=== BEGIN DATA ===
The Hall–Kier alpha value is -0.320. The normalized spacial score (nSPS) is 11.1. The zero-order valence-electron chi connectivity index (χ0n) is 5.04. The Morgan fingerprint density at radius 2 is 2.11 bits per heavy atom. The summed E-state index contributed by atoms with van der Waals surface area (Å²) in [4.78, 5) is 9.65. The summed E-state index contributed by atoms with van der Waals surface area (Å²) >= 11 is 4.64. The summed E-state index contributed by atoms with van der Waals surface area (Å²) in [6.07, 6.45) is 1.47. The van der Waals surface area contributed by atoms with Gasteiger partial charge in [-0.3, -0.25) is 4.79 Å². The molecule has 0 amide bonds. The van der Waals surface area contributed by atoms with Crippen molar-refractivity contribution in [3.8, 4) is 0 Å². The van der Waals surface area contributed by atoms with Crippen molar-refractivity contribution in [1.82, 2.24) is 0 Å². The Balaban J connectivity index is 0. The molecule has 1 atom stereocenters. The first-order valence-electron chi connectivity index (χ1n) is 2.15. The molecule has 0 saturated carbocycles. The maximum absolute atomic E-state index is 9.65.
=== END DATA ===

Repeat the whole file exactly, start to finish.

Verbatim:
The Hall–Kier alpha value is -0.320. The normalized spacial score (nSPS) is 11.1. The zero-order valence-electron chi connectivity index (χ0n) is 5.04. The Morgan fingerprint density at radius 2 is 2.11 bits per heavy atom. The summed E-state index contributed by atoms with van der Waals surface area (Å²) in [4.78, 5) is 9.65. The summed E-state index contributed by atoms with van der Waals surface area (Å²) >= 11 is 4.64. The summed E-state index contributed by atoms with van der Waals surface area (Å²) in [6.07, 6.45) is 1.47. The van der Waals surface area contributed by atoms with Gasteiger partial charge in [-0.3, -0.25) is 4.79 Å². The molecule has 0 amide bonds. The van der Waals surface area contributed by atoms with Crippen molar-refractivity contribution in [3.8, 4) is 0 Å². The van der Waals surface area contributed by atoms with Crippen molar-refractivity contribution in [1.82, 2.24) is 0 Å². The Balaban J connectivity index is 0. The molecule has 1 atom stereocenters. The first-order valence-electron chi connectivity index (χ1n) is 2.15. The molecule has 0 saturated carbocycles. The maximum absolute atomic E-state index is 9.65.